I waffled (fun word!) for several months before finally picking a place to go teach English, and even then I was unsure and lacked confidence in my decision. It was only once I’d been here for a while that I could say for sure that I made the correct choice – this is an amazing, electric city in a rapidly modernizing & developing country, and, in 2013, it’s a fascinating place to live and work.

If you haven’t heard me tell it, there was a specific string of events and planning that led me to take the concrete steps to go abroad to teach. Here’s how I eventually settled on Vietnam!

Vietnam is special in a lot of ways. Here’s what I was thinking when I finally made my choice:

The Before-Times

While I was still finishing my TEFL certification course, I had basically no idea where I wanted to go, or why. I kind of sorta was thinking Thailand, but, also, maybe Costa Rica? Korea, perhaps, or Chile? It was a mess, and it took me longer than I cared to admit to work it out. Much research was conducted and many travel blogs consulted.

Eventually, I figured out that one place I definitely wanted to travel to at some point was Argentina. I set about learning more about one of the biggest countries in South America, and learned that it was a little difficult to get a job unless you were in-country – a situation I didn’t want to deal with on my first time traveling abroad. My focus shifted to SE Asia, and I soon discovered Vietnam.

1. …And Now for Something Completely Different

I went traveling expecting my notions challenged, to put it mildly. Never having done the culture shock thing, I figured I might as well rip off the band-aid! As I honed in on Vietnam, I discovered that the Asian cultures of the region were vastly different than my expectations. The region was either modern or modernizing rapidly, while still keeping a foot in the developing world. The weather is tropical in the south, another thing I’d never experienced, although the northern part has four seasons (which was why I originally started by considering Hanoi).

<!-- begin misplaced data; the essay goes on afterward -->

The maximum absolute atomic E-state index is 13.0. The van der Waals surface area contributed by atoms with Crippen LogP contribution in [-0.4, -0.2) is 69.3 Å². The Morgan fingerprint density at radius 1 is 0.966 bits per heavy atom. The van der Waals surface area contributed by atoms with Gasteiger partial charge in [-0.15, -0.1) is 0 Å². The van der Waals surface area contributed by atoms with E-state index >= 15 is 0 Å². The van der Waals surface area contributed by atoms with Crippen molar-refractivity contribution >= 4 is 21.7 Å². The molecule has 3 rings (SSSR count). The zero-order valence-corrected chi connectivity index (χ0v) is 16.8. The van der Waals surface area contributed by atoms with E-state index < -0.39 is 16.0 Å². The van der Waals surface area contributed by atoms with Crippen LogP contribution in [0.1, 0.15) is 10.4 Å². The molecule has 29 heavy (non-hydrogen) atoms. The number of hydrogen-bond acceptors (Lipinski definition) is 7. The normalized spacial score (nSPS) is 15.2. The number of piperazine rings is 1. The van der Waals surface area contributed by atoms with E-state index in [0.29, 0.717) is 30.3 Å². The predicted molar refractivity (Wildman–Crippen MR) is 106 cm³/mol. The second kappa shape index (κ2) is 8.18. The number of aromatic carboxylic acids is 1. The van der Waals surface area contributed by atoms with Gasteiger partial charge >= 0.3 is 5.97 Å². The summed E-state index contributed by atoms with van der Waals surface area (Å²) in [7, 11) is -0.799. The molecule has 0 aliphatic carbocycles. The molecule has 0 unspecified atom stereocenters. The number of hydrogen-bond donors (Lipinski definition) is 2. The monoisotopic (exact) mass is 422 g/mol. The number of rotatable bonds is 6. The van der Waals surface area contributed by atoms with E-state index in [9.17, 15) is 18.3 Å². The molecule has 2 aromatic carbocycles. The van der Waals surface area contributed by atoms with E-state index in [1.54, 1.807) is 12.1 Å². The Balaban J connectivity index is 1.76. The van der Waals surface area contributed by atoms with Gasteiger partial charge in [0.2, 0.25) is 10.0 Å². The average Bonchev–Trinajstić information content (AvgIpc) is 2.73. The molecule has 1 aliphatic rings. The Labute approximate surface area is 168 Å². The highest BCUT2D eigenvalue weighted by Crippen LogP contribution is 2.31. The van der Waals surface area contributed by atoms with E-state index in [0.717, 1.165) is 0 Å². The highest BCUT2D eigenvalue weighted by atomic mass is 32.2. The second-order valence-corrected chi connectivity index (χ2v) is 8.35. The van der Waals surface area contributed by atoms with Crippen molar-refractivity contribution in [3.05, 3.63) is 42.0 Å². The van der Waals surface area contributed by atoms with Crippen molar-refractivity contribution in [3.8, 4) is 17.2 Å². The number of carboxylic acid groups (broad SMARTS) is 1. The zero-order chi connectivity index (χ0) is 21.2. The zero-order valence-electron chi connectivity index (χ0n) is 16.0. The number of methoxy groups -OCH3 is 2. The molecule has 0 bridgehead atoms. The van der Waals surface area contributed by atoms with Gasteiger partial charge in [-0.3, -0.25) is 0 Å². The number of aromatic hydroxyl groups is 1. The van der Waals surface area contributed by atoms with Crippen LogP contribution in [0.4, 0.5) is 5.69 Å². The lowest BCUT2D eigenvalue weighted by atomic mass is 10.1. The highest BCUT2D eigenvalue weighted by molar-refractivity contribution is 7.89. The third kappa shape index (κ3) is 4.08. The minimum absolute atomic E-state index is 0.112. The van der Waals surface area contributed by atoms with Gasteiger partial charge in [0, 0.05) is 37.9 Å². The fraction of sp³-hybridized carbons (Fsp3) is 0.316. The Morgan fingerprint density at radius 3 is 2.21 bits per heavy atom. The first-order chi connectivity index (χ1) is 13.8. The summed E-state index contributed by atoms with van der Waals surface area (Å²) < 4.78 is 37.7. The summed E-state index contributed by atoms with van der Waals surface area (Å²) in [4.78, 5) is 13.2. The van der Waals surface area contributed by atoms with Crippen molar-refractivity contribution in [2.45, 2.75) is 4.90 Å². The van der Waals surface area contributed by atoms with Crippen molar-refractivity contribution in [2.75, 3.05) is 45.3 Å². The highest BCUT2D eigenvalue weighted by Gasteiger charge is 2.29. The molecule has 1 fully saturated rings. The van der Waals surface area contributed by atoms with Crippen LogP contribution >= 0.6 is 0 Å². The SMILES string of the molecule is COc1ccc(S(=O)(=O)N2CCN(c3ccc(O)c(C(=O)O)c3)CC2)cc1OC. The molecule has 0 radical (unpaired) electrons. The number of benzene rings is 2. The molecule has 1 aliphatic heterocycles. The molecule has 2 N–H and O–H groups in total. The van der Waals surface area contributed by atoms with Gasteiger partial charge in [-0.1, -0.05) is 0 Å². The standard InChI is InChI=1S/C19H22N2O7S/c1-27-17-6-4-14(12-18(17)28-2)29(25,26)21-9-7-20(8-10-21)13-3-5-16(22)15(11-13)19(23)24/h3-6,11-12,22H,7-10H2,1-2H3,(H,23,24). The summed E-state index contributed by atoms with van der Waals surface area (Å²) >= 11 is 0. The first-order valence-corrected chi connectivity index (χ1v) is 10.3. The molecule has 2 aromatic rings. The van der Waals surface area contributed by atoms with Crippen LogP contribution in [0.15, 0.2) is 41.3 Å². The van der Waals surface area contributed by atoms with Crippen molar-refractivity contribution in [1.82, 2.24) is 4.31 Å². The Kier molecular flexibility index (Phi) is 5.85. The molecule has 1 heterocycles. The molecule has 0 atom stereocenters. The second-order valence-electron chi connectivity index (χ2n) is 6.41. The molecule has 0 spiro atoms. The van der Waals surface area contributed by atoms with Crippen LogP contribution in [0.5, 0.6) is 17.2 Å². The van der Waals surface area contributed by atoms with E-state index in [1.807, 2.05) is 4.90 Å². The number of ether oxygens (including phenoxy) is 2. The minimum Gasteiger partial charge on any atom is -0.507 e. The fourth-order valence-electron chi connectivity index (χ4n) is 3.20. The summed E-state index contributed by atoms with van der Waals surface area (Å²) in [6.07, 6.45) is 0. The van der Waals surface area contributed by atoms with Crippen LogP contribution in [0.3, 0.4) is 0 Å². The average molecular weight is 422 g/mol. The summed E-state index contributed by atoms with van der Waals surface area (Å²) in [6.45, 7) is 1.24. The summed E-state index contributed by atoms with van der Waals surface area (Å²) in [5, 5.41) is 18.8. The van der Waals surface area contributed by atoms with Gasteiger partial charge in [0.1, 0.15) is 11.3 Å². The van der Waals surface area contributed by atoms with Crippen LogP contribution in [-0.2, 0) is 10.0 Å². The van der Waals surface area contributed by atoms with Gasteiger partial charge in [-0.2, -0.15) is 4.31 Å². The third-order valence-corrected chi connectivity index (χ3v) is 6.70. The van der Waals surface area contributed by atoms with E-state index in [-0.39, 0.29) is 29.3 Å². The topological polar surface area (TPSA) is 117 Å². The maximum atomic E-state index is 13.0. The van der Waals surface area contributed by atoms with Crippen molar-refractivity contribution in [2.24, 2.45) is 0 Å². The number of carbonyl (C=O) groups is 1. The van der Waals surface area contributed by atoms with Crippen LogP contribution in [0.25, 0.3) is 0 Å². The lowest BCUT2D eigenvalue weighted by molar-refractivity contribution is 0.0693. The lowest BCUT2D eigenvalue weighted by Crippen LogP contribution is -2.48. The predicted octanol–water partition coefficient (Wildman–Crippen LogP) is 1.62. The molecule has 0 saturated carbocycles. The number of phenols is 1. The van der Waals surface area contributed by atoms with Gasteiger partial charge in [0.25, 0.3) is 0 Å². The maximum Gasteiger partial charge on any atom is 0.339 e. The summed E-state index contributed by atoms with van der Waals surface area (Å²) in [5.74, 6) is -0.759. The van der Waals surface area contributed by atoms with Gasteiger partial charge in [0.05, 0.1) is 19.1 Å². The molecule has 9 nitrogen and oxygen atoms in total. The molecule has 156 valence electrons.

These points, as well as my desire to live in a friendly, vital city, eventually brought my attention to Vietnam, and eventually to Ho Chi Minh City. It’s an amazing study in contrasts. These, plus the contrasts with my own experiences, intrigued me.

2. 40 Years of Peace

Perhaps Korea would have been interesting, but I wanted somewhere where I could check out something new and economically stable without an insane neighbor country. Vietnam fit the bill – not only was it at peace with everyone (for 40 years!), but they have a new-to-me system of government and are developing at an amazing rate. Vietnamese people are quite mobile, unlike many of their SE Asian neighbors, and are regularly traveling all over their country and the region.

Much of the country has benefited from the ongoing modernization of the economy and industry, and the burgeoning middle class has an enormous appetite for teaching their children English. Government regulations make it relatively easy and safe for foreigners to live in Vietnam, which has led to a sustained influx of tourists and expat workers (advantageous to the State when income taxes are considered), with an especially large English-speaking population in Ho Chi Minh City.

3. Boom Times and the English Advantage

Vietnam has been in a slow-motion but steady economic renaissance for over 20 years now. This is a place in the midst of massive, sustained development, and with so many barriers to the outside world falling (it must drive the government insane that they can’t truly regulate the internet), young people are angling for any kind of advantage in the job market, domestically and overseas.

English is considered an essential skill for interborder businesspeople, and the language is everywhere around the city. Anyone who knows a little bit of English will want to use it on you. A recent student went as far as to tell me that he really was in class to absorb an American accent. English teachers are in high demand because of these desires.